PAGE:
Hand over illegal porn at the border, please
Aussie officials want illicit smut importers to turn themselves in
Relief is at hand for confused travellers who are not too sure what sort of smut they're allowed to import into Australia.
Previously, visitors to God’s Own Country were asked to fill out a card including a declaration as to whether or not they were carrying any pornography. Objectors said that not only did this fail to serve any useful purpose, since it was not actually illegal to bring porn into Australia, but it left many passengers uncertain as to whether to declare their collection of "artistic" pics as porn or not.
According to reports in the Sydney Morning Herald, Home Affairs Minister Brendan O'Connor has therefore helpfully amended guidance so that the declaration form asks whether travellers happen to be carrying any "illegal pornography". As examples of this, he cites "prohibited pornography" as including "child pornography and material depicting bestiality, explicit sexual violence, degradation, cruelty and non-consensual sex".
On the surface, this is an improvement, and the Australian Sex Party were quick to claim credit for the change. Party spokesman Robbie Swan contacted Mr O'Connor's office about six months ago after receiving complaints from members confused by current guidance. They had been embarrassed after assuming that they had to show customs officers intimate and personal pictures of themselves involved in activities of the naked kind.
Swan also highlighted the problem of individuals who had felt forced to declare perfectly legal material as a result of the ambiguous wording of the card.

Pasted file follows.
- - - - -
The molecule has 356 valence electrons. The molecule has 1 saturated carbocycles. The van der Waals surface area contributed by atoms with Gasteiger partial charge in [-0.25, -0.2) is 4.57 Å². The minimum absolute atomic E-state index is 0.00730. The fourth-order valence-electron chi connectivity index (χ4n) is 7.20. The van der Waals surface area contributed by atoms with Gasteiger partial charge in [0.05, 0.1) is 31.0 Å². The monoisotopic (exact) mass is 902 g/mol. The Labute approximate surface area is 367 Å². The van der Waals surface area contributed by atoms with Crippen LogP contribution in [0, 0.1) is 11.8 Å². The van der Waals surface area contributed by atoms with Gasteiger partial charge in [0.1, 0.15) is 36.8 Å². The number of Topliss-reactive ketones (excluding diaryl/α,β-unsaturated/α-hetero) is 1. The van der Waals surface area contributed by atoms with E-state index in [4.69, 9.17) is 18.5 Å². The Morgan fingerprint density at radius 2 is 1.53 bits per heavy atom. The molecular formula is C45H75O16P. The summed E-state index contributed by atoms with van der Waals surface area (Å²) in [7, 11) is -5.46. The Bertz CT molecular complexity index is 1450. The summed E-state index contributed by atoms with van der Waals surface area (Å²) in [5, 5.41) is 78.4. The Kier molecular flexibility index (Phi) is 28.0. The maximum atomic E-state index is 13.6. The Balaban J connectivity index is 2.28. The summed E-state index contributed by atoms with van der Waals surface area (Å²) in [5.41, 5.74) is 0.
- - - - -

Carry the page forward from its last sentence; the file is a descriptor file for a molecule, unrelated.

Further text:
In practice, this changes little. It remains illegal to bring in illegal material - and there is little evidence to suggest that the vast majority of travellers ever thought differently. Penalties for evading the law are steep: a fine of up to A$11,000 for making a false or misleading statement to a customs officer and up to A$275,000 and a maximum of 10 years in jail for importing child abuse material.
One issue is that it is nigh on impossible to be so instantly intimate with a nation's laws. Mr O'Connor stated: "My advice to travellers is that if you're in doubt, find out".
Until recently, however, cartoon smut featuring the Simpsons, would have been perfectly legal to possess in the UK - but liable to attract a fine, or worse, in Australia. If something is perfectly legal in your own country, would you even think to ask when travelling to another?
Second, as Sex Party convenor Fiona Patten also points out in a recent interview, Australian law - like that of the UK - applies a different test to material imported into the country from material already present. There is a steady trickle of cases through the UK courts resulting from individuals attempting to order in films from abroad that are perfectly legal to possess once in the country - but which set alarm bells ringing at Customs.
Whether this move is helpful or not, only time will tell. In the meantime, cynics are suggesting that the question is about as helpful as the request by US authorities that travellers own up to whether they are a member of a terrorist organisation - or are planning to come to the US to overthrow the government. ®
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